Being skeptical means trying to see the world as it is, and not as you want it to be.
Step 2 is learning to withhold judgment as a reflex. It's about truly internalizing that there is a state between "proved" and "disproved" called "unproven" and every new assertion must start with a presumption of uncertain knowledge until it can be tested.
Step 3 is deciding in advance of examination where the burden of proof lies, and what that burden is. Deciding on what constitutes proof after observations are mentally logged invalidates the conclusions you can draw.
Read 6 tweets
6 Oct 19
The population of the US (327 million) own 393 million firearms, about 46% of all firearms on Earth, and a per capita ownership of 1.2 firearms per man, woman and child.

There are about 268 million automobiles in the US, so there are 1.5 firearms for every automobile in the US.
Just another comparison:
In 2000 (the most recent date I can find a figure), there were an estimated 170 million personal computers.

In the same year, there were 270 million firearms, or 1.6 firearms for every personal computer in the US.
Pricing is definitely a factor. You can buy a shotgun and pistol combo for less than the cost of a computer capable of running the latest generation first person shooter.
Read 4 tweets
18 Feb 19
Fantastic image from @TracesofTexas
November 1905: President Teddy Roosevelt (who I've circled in red) speaks to a crowd in front of Alamo, San Antonio, TX.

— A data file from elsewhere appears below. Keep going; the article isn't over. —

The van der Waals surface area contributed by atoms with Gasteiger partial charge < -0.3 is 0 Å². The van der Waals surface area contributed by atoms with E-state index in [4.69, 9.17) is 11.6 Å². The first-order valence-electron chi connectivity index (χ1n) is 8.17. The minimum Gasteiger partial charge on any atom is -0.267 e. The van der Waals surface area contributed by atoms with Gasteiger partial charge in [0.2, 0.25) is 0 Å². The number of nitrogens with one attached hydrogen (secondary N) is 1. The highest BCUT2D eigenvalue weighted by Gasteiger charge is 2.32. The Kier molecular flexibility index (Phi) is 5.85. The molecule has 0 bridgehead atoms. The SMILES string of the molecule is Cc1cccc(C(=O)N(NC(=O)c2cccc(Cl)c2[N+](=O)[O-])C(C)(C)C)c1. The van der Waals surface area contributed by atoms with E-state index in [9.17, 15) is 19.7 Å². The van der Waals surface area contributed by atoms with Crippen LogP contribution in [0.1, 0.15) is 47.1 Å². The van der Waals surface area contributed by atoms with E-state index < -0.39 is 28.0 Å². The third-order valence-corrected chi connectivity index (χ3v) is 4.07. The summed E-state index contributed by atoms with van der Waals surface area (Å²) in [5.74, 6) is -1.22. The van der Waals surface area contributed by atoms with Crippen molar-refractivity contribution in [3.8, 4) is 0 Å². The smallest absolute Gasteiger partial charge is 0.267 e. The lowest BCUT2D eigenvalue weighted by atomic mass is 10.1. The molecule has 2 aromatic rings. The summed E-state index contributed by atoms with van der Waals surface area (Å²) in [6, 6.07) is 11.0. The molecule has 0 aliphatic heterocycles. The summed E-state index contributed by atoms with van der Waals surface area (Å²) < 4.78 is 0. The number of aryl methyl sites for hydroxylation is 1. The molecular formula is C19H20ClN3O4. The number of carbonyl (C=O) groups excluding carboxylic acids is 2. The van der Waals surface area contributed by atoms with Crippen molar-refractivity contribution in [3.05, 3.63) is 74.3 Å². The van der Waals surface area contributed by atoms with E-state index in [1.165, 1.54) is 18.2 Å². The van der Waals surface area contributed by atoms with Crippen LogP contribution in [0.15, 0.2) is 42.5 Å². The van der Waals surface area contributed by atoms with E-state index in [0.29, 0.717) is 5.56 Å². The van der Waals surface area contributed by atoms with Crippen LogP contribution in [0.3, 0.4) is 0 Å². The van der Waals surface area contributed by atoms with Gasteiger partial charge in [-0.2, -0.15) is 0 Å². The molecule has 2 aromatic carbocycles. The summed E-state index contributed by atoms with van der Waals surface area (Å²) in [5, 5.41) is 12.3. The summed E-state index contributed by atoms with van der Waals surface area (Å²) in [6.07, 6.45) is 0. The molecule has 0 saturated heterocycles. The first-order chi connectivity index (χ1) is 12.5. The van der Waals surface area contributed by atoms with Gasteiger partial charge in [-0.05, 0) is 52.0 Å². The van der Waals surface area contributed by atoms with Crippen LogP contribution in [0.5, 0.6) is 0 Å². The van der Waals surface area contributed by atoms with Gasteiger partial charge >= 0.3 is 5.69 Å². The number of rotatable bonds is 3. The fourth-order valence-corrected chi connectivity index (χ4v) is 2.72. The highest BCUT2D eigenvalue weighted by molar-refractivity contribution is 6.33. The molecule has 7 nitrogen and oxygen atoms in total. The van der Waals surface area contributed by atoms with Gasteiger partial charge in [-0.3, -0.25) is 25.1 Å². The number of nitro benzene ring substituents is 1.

Teddy visited SA 3 times:
- 1892 to hunt javelinas
- 1898 to train the Rough Riders
- 1905 as President
Love this image.
This is the Presidential procession, by horseback and buggy, through a sea of men and women wearing hats.

The event was a Rough Rider reunion, so I imagine he was surrounded by his former fellow soldiers.
If I ever get my time machine working, I'm setting the dials to 1905 and listening to his speech.
Read 3 tweets
14 Feb 19
I'm just going to admit it:
I miss the days in primary school when we prepared dozens of these little cards with attached candy and dropped them in shoeboxes on everyone's desk.

Thinking of doing same for my lab staff, but with cryoboxes.
Honestly, the dorkier the message, the more authentic it will feel.
*touches earpiece*
I am being told that many of these constitute workplace harassment now.
Read 3 tweets
12 Feb 19
What's interesting about El Paso, TX (El Paso del Norte) in Texas history is that it wasn't part of Texas.

Texas was born from the MX state of "Coahuila y Tejas", while El Paso was in the state of Chihuahua. No paseños were involved in the Texas Revolution...
... which took place hundreds of miles away in a different state entirely. The new nation, Republic of Texas, made no claims on El Paso.

The city got thrown in at the 1845 annexation of Texas as a US state, which was a big surprise to the actual Texans!
All of these contested territorial claims by the US (claiming half the MX state of Chihuahua) led to disputes that gave rise to the Mexican-American War.

The US ultimately invaded Mexico, occupied their capital, and forced the government to sign a surrender at gunpoint.